Minimum wage laws run counter to capitalism
From the American Heritage dictionary of the English language: capitalism; an economic system in which the means of production and distribution are privately or corporately owned and development is proportionate to the accumulation and reinvestment of profits gained in a free market.
In this definition, note the words “privately owned” and “free market” and think about our government ordering privately owned businesses to pay employees salaries, not based upon the worth of the work done, but rather what politicians deem to be proper. That is the condition under which we live because of government-mandated minimum wages.
In a capitalistic society, minimum wage laws should not exist. A major tenet of capitalism is competition. In a free market, businesses should compete with each other in order to get good employees to work for them. If a person is offered a job paying $2 an hour he or she can reject it and apply elsewhere for employment.
The federal minimum wage is $7.25 an hour and many politicians are suggesting it be raised to as much as $15 an hour, not because they know the value of employees to companies, but because they know the value of the employees’ votes.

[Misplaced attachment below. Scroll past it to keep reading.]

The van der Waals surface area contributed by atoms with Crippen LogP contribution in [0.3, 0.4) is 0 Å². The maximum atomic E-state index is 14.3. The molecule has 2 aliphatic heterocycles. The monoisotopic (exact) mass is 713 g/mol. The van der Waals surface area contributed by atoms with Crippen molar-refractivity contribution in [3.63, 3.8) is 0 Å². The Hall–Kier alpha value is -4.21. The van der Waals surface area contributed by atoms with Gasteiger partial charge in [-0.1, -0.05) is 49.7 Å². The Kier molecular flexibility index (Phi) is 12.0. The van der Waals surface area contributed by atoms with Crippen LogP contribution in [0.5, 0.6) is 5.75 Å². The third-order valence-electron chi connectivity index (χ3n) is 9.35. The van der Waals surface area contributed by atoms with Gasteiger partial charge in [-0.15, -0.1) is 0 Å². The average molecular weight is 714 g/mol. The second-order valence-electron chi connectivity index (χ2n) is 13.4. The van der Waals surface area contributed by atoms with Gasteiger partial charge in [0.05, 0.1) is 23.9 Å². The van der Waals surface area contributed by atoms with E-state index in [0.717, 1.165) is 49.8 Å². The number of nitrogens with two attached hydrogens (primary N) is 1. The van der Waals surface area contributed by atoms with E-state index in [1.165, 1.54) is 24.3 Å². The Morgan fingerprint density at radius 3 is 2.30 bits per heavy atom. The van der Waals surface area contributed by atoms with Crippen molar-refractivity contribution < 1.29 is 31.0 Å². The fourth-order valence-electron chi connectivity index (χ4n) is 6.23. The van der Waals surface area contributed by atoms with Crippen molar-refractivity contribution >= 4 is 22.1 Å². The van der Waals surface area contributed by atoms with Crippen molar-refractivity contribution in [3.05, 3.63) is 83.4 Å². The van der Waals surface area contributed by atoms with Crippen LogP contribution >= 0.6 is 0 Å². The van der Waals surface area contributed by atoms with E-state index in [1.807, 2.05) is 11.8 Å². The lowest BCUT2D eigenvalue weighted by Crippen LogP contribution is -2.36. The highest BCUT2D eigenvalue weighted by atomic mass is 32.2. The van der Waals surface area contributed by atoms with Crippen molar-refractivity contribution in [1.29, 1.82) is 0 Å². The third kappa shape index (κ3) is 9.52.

If the government is allowed to dictate minimum wages, what can prevent them from mandating maximum wages? People who know they can enter the workforce at $15 per hour and eventually rise to $20 per hour, for instance, would not have to worry about working hard and doing a good job in order to someday make $50 an hour, because the government knows what is good for you.
So you see, the government should stand aside and let businesses do what they do best, make money and put people to work for wages the free market deems appropriate.
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